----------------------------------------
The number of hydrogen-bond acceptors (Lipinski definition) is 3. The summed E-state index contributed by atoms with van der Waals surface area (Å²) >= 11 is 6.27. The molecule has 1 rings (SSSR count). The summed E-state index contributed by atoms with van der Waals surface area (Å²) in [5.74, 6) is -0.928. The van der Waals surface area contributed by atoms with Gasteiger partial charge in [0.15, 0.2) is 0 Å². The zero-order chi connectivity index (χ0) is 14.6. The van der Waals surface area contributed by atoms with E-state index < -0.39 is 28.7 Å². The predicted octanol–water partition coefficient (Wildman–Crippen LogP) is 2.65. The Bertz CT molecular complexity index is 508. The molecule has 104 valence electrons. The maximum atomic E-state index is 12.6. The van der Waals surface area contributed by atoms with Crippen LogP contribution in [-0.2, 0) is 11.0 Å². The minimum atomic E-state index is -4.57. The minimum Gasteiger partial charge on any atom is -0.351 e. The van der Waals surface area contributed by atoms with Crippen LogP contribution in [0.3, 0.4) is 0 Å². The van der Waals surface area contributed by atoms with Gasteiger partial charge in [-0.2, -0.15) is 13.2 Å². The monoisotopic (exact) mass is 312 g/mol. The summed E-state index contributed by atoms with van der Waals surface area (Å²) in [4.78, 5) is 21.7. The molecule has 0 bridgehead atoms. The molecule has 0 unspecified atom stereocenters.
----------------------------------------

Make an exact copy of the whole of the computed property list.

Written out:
The number of hydrogen-bond acceptors (Lipinski definition) is 3. The summed E-state index contributed by atoms with van der Waals surface area (Å²) >= 11 is 6.27. The molecule has 1 rings (SSSR count). The summed E-state index contributed by atoms with van der Waals surface area (Å²) in [5.74, 6) is -0.928. The van der Waals surface area contributed by atoms with Gasteiger partial charge in [0.15, 0.2) is 0 Å². The zero-order chi connectivity index (χ0) is 14.6. The van der Waals surface area contributed by atoms with E-state index < -0.39 is 28.7 Å². The predicted octanol–water partition coefficient (Wildman–Crippen LogP) is 2.65. The Bertz CT molecular complexity index is 508. The molecule has 104 valence electrons. The maximum atomic E-state index is 12.6. The van der Waals surface area contributed by atoms with Crippen LogP contribution in [-0.2, 0) is 11.0 Å². The minimum atomic E-state index is -4.57. The minimum Gasteiger partial charge on any atom is -0.351 e. The van der Waals surface area contributed by atoms with Crippen LogP contribution in [0.3, 0.4) is 0 Å². The van der Waals surface area contributed by atoms with Gasteiger partial charge in [-0.2, -0.15) is 13.2 Å². The monoisotopic (exact) mass is 312 g/mol. The summed E-state index contributed by atoms with van der Waals surface area (Å²) in [4.78, 5) is 21.7. The molecule has 0 bridgehead atoms. The molecule has 0 unspecified atom stereocenters.